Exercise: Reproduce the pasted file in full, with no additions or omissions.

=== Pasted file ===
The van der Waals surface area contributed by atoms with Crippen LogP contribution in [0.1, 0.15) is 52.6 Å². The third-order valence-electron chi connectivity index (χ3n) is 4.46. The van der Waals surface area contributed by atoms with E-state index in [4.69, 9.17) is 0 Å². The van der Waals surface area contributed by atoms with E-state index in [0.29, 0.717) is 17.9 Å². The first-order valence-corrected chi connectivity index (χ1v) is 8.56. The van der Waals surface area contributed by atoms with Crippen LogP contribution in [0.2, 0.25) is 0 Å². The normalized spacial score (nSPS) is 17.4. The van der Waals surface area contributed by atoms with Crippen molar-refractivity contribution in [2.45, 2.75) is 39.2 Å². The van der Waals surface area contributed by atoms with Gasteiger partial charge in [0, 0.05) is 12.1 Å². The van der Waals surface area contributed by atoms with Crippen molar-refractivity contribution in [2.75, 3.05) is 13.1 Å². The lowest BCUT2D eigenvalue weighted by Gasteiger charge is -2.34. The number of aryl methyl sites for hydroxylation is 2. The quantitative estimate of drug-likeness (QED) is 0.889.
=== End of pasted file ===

The van der Waals surface area contributed by atoms with Crippen LogP contribution in [0.1, 0.15) is 52.6 Å². The third-order valence-electron chi connectivity index (χ3n) is 4.46. The van der Waals surface area contributed by atoms with E-state index in [4.69, 9.17) is 0 Å². The van der Waals surface area contributed by atoms with E-state index in [0.29, 0.717) is 17.9 Å². The first-order valence-corrected chi connectivity index (χ1v) is 8.56. The van der Waals surface area contributed by atoms with Crippen LogP contribution in [0.2, 0.25) is 0 Å². The normalized spacial score (nSPS) is 17.4. The van der Waals surface area contributed by atoms with Crippen molar-refractivity contribution in [2.45, 2.75) is 39.2 Å². The van der Waals surface area contributed by atoms with Gasteiger partial charge in [0, 0.05) is 12.1 Å². The van der Waals surface area contributed by atoms with Crippen molar-refractivity contribution in [2.75, 3.05) is 13.1 Å². The lowest BCUT2D eigenvalue weighted by Gasteiger charge is -2.34. The number of aryl methyl sites for hydroxylation is 2. The quantitative estimate of drug-likeness (QED) is 0.889.